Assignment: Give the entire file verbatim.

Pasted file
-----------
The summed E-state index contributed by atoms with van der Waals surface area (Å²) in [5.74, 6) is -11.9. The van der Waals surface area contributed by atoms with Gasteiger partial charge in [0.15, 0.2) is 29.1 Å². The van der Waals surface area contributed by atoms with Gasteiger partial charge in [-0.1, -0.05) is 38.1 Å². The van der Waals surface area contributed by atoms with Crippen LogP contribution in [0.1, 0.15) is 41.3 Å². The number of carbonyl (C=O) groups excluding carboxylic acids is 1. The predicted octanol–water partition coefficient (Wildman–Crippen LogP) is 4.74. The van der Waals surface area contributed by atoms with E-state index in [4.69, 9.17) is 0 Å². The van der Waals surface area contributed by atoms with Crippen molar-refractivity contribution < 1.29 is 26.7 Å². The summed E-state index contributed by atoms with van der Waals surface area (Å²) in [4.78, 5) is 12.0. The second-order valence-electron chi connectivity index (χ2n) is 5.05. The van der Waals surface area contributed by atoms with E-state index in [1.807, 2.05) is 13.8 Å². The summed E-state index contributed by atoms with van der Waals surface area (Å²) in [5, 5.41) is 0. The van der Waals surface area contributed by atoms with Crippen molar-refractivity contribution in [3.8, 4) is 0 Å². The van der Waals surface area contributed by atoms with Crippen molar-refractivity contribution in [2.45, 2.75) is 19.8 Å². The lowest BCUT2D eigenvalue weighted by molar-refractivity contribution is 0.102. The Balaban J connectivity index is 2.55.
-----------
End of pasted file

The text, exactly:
The summed E-state index contributed by atoms with van der Waals surface area (Å²) in [5.74, 6) is -11.9. The van der Waals surface area contributed by atoms with Gasteiger partial charge in [0.15, 0.2) is 29.1 Å². The van der Waals surface area contributed by atoms with Gasteiger partial charge in [-0.1, -0.05) is 38.1 Å². The van der Waals surface area contributed by atoms with Crippen LogP contribution in [0.1, 0.15) is 41.3 Å². The number of carbonyl (C=O) groups excluding carboxylic acids is 1. The predicted octanol–water partition coefficient (Wildman–Crippen LogP) is 4.74. The van der Waals surface area contributed by atoms with E-state index in [4.69, 9.17) is 0 Å². The van der Waals surface area contributed by atoms with Crippen molar-refractivity contribution < 1.29 is 26.7 Å². The summed E-state index contributed by atoms with van der Waals surface area (Å²) in [4.78, 5) is 12.0. The second-order valence-electron chi connectivity index (χ2n) is 5.05. The van der Waals surface area contributed by atoms with E-state index in [1.807, 2.05) is 13.8 Å². The summed E-state index contributed by atoms with van der Waals surface area (Å²) in [5, 5.41) is 0. The van der Waals surface area contributed by atoms with Crippen molar-refractivity contribution in [3.8, 4) is 0 Å². The van der Waals surface area contributed by atoms with Crippen molar-refractivity contribution in [2.45, 2.75) is 19.8 Å². The lowest BCUT2D eigenvalue weighted by molar-refractivity contribution is 0.102. The Balaban J connectivity index is 2.55.